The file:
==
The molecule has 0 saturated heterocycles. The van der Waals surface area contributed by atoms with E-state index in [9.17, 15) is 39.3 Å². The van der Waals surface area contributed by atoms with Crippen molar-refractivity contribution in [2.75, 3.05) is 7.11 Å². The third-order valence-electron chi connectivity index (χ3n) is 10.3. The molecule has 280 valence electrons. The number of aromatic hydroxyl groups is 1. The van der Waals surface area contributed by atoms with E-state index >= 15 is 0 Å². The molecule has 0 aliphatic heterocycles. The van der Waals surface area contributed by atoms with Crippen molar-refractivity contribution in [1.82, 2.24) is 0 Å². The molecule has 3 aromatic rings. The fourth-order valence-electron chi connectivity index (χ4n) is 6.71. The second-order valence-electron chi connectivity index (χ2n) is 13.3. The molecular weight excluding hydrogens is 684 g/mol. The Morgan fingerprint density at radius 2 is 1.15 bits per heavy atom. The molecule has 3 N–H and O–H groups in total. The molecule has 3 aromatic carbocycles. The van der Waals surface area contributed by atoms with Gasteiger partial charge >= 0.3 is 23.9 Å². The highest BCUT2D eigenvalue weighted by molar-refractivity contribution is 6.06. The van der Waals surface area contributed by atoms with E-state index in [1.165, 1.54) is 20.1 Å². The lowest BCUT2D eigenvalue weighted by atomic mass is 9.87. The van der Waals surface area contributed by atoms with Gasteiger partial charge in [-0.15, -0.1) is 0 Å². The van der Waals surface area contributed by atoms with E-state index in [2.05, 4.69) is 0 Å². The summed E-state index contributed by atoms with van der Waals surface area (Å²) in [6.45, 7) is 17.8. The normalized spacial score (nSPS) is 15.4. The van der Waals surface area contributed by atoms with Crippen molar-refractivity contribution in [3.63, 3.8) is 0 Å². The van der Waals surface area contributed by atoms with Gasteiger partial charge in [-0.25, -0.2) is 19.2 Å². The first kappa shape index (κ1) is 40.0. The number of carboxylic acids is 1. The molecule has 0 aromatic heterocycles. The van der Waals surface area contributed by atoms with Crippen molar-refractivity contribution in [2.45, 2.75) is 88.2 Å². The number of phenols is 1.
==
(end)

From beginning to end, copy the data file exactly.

The molecule has 0 saturated heterocycles. The van der Waals surface area contributed by atoms with E-state index in [9.17, 15) is 39.3 Å². The van der Waals surface area contributed by atoms with Crippen molar-refractivity contribution in [2.75, 3.05) is 7.11 Å². The third-order valence-electron chi connectivity index (χ3n) is 10.3. The molecule has 280 valence electrons. The number of aromatic hydroxyl groups is 1. The van der Waals surface area contributed by atoms with E-state index >= 15 is 0 Å². The molecule has 0 aliphatic heterocycles. The van der Waals surface area contributed by atoms with Crippen molar-refractivity contribution in [1.82, 2.24) is 0 Å². The molecule has 3 aromatic rings. The fourth-order valence-electron chi connectivity index (χ4n) is 6.71. The second-order valence-electron chi connectivity index (χ2n) is 13.3. The molecular weight excluding hydrogens is 684 g/mol. The Morgan fingerprint density at radius 2 is 1.15 bits per heavy atom. The molecule has 3 N–H and O–H groups in total. The molecule has 3 aromatic carbocycles. The van der Waals surface area contributed by atoms with Gasteiger partial charge >= 0.3 is 23.9 Å². The highest BCUT2D eigenvalue weighted by molar-refractivity contribution is 6.06. The van der Waals surface area contributed by atoms with E-state index in [1.165, 1.54) is 20.1 Å². The lowest BCUT2D eigenvalue weighted by atomic mass is 9.87. The van der Waals surface area contributed by atoms with Gasteiger partial charge in [-0.15, -0.1) is 0 Å². The van der Waals surface area contributed by atoms with E-state index in [2.05, 4.69) is 0 Å². The summed E-state index contributed by atoms with van der Waals surface area (Å²) in [6.45, 7) is 17.8. The normalized spacial score (nSPS) is 15.4. The van der Waals surface area contributed by atoms with Crippen molar-refractivity contribution in [3.63, 3.8) is 0 Å². The van der Waals surface area contributed by atoms with Gasteiger partial charge in [-0.25, -0.2) is 19.2 Å². The first kappa shape index (κ1) is 40.0. The number of carboxylic acids is 1. The molecule has 0 aromatic heterocycles. The van der Waals surface area contributed by atoms with Crippen molar-refractivity contribution in [2.45, 2.75) is 88.2 Å². The number of phenols is 1.